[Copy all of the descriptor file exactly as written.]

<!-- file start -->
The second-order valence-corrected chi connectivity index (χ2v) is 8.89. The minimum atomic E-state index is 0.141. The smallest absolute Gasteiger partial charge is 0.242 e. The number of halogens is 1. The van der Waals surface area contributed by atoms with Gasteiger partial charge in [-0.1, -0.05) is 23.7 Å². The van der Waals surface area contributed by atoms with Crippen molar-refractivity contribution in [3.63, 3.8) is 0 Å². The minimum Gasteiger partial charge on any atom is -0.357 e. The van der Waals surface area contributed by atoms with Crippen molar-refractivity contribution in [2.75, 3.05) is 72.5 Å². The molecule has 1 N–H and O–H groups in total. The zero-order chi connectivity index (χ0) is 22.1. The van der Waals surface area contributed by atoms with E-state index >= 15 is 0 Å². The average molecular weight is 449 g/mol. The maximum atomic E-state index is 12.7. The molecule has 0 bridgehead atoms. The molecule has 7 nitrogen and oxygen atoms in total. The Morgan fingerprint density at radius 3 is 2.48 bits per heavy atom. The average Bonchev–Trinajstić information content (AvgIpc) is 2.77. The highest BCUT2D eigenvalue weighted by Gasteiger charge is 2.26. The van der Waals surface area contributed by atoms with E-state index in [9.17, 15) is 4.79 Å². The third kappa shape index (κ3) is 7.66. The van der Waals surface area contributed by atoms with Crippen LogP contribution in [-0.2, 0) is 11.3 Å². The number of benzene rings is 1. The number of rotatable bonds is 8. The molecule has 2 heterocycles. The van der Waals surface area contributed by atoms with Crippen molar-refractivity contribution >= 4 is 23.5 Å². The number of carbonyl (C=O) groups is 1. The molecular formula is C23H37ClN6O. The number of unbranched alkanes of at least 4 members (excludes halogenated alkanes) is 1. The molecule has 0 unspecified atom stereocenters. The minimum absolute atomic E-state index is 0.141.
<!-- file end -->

The second-order valence-corrected chi connectivity index (χ2v) is 8.89. The minimum atomic E-state index is 0.141. The smallest absolute Gasteiger partial charge is 0.242 e. The number of halogens is 1. The van der Waals surface area contributed by atoms with Gasteiger partial charge in [-0.1, -0.05) is 23.7 Å². The van der Waals surface area contributed by atoms with Crippen molar-refractivity contribution in [3.63, 3.8) is 0 Å². The minimum Gasteiger partial charge on any atom is -0.357 e. The van der Waals surface area contributed by atoms with Crippen molar-refractivity contribution in [2.75, 3.05) is 72.5 Å². The molecule has 1 N–H and O–H groups in total. The zero-order chi connectivity index (χ0) is 22.1. The van der Waals surface area contributed by atoms with E-state index >= 15 is 0 Å². The average molecular weight is 449 g/mol. The maximum atomic E-state index is 12.7. The molecule has 0 bridgehead atoms. The molecule has 7 nitrogen and oxygen atoms in total. The Morgan fingerprint density at radius 3 is 2.48 bits per heavy atom. The average Bonchev–Trinajstić information content (AvgIpc) is 2.77. The highest BCUT2D eigenvalue weighted by Gasteiger charge is 2.26. The van der Waals surface area contributed by atoms with E-state index in [9.17, 15) is 4.79 Å². The third kappa shape index (κ3) is 7.66. The van der Waals surface area contributed by atoms with Crippen LogP contribution in [-0.2, 0) is 11.3 Å². The number of benzene rings is 1. The number of rotatable bonds is 8. The molecule has 2 heterocycles. The van der Waals surface area contributed by atoms with Crippen molar-refractivity contribution >= 4 is 23.5 Å². The number of carbonyl (C=O) groups is 1. The molecular formula is C23H37ClN6O. The number of unbranched alkanes of at least 4 members (excludes halogenated alkanes) is 1. The molecule has 0 unspecified atom stereocenters. The minimum absolute atomic E-state index is 0.141.